According to the World Quality Report 2019-2020: Southern Europe, a significant number of respondents (39%) say they are starting too late with test automation, probably because of the region’s relative immaturity in this area. At the root of this issue lies the problem of insufficiency of skills.
If your team doesn’t know how to use a tool, you can organize a training session with its creator, buy an online course for your testers, or hire a consultant who can help your team master it. Reach out to the testing community if you’re still looking for the right automation tool – forums like Stack Exchange are a rich source of information.
Sometimes your tool might not do everything you need. In that case, you should start searching for multi-tool solutions that cover areas critical to your team. If the tool you found is way out of your budget, just prepare a cost vs. benefit analysis and present your case to the executive team. An analysis of expenses coming from bugs that would have been solved if you had the right tool in place is bound to work in your favor.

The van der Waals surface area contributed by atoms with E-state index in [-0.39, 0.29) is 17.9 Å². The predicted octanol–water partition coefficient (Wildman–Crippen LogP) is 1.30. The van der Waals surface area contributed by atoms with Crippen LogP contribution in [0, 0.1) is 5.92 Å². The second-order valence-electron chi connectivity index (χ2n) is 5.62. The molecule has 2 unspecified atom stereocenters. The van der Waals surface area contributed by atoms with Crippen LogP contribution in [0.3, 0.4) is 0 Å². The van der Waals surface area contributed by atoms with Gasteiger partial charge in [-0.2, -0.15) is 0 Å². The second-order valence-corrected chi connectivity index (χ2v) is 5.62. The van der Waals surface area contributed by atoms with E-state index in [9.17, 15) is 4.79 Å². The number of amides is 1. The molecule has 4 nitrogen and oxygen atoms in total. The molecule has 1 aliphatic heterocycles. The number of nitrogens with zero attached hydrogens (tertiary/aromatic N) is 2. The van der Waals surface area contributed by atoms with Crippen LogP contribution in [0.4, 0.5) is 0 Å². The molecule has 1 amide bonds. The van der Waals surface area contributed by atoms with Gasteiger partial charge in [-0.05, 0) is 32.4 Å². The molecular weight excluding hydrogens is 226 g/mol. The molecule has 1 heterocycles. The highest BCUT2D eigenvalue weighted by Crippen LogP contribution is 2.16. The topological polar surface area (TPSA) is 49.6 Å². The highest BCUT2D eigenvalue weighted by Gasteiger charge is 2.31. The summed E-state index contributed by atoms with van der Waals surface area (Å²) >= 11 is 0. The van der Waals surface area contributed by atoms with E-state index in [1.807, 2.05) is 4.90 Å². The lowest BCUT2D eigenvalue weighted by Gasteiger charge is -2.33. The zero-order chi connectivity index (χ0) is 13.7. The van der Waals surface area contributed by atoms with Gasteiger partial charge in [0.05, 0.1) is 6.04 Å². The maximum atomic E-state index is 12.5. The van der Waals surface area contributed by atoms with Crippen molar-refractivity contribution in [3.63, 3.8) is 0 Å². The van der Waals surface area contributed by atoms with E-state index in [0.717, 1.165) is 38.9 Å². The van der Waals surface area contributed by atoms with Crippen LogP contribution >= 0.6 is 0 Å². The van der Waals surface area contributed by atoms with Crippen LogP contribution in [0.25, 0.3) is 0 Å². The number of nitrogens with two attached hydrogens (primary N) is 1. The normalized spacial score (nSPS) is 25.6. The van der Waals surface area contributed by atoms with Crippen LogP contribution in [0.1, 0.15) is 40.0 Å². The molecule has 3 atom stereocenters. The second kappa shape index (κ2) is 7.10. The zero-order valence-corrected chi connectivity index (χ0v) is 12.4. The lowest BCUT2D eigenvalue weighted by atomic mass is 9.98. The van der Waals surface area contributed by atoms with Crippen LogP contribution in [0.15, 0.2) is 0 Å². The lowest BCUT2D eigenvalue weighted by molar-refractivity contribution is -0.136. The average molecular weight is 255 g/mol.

3. Team communication and collaboration
Test automation generally requires more communication and collaboration. If your team finds it difficult to get genuinely involved in setting automation targets and objectives, you’re in trouble.
You need the active involvement of your team here. Automation relies on past testing data and experience or even proof of concept that only your team can deliver. For the automated testing to work, the entire team needs to be on the same page.
Automation testers should be in touch with not only the business team, but also manual testers, developers, and technical architects. They’re the ones who present the ROI of automation to the executive management.
You need solid team management support in place before you begin automating your tests. Create a collaborative environment where team members can easily communicate to deliver test results on time and with as little risk as possible.